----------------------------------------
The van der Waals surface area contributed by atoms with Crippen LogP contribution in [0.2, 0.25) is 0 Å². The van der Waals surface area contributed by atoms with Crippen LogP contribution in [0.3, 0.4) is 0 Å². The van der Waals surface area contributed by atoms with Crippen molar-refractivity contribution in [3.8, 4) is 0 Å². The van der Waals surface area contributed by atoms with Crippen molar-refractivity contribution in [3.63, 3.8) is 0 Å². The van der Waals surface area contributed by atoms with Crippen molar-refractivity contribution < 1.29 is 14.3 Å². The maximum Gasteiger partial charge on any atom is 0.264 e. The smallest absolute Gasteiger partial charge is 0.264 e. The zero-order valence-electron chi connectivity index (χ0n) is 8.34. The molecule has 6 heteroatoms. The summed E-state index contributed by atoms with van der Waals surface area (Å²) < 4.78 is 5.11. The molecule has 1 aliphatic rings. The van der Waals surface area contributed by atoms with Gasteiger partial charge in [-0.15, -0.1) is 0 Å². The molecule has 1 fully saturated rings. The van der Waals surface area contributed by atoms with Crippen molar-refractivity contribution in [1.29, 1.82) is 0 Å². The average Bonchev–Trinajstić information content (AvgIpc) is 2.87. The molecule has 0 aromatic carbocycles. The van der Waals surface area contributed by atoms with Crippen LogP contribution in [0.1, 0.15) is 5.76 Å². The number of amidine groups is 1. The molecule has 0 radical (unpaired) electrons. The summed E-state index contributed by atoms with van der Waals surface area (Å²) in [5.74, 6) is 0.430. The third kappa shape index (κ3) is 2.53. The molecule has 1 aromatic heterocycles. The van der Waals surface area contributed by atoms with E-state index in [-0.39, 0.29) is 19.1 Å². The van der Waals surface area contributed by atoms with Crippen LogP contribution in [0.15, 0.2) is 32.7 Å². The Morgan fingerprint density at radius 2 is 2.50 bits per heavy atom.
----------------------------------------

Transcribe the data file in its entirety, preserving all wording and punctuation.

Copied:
The van der Waals surface area contributed by atoms with Crippen LogP contribution in [0.2, 0.25) is 0 Å². The van der Waals surface area contributed by atoms with Crippen LogP contribution in [0.3, 0.4) is 0 Å². The van der Waals surface area contributed by atoms with Crippen molar-refractivity contribution in [3.8, 4) is 0 Å². The van der Waals surface area contributed by atoms with Crippen molar-refractivity contribution in [3.63, 3.8) is 0 Å². The van der Waals surface area contributed by atoms with Crippen molar-refractivity contribution < 1.29 is 14.3 Å². The maximum Gasteiger partial charge on any atom is 0.264 e. The smallest absolute Gasteiger partial charge is 0.264 e. The zero-order valence-electron chi connectivity index (χ0n) is 8.34. The molecule has 6 heteroatoms. The summed E-state index contributed by atoms with van der Waals surface area (Å²) < 4.78 is 5.11. The molecule has 1 aliphatic rings. The van der Waals surface area contributed by atoms with Gasteiger partial charge in [-0.15, -0.1) is 0 Å². The molecule has 1 fully saturated rings. The van der Waals surface area contributed by atoms with Crippen molar-refractivity contribution in [1.29, 1.82) is 0 Å². The average Bonchev–Trinajstić information content (AvgIpc) is 2.87. The molecule has 0 aromatic carbocycles. The van der Waals surface area contributed by atoms with Crippen LogP contribution in [0.1, 0.15) is 5.76 Å². The number of amidine groups is 1. The molecule has 0 radical (unpaired) electrons. The summed E-state index contributed by atoms with van der Waals surface area (Å²) in [5.74, 6) is 0.430. The third kappa shape index (κ3) is 2.53. The molecule has 1 aromatic heterocycles. The van der Waals surface area contributed by atoms with E-state index in [-0.39, 0.29) is 19.1 Å². The van der Waals surface area contributed by atoms with Crippen LogP contribution in [0.15, 0.2) is 32.7 Å². The Morgan fingerprint density at radius 2 is 2.50 bits per heavy atom.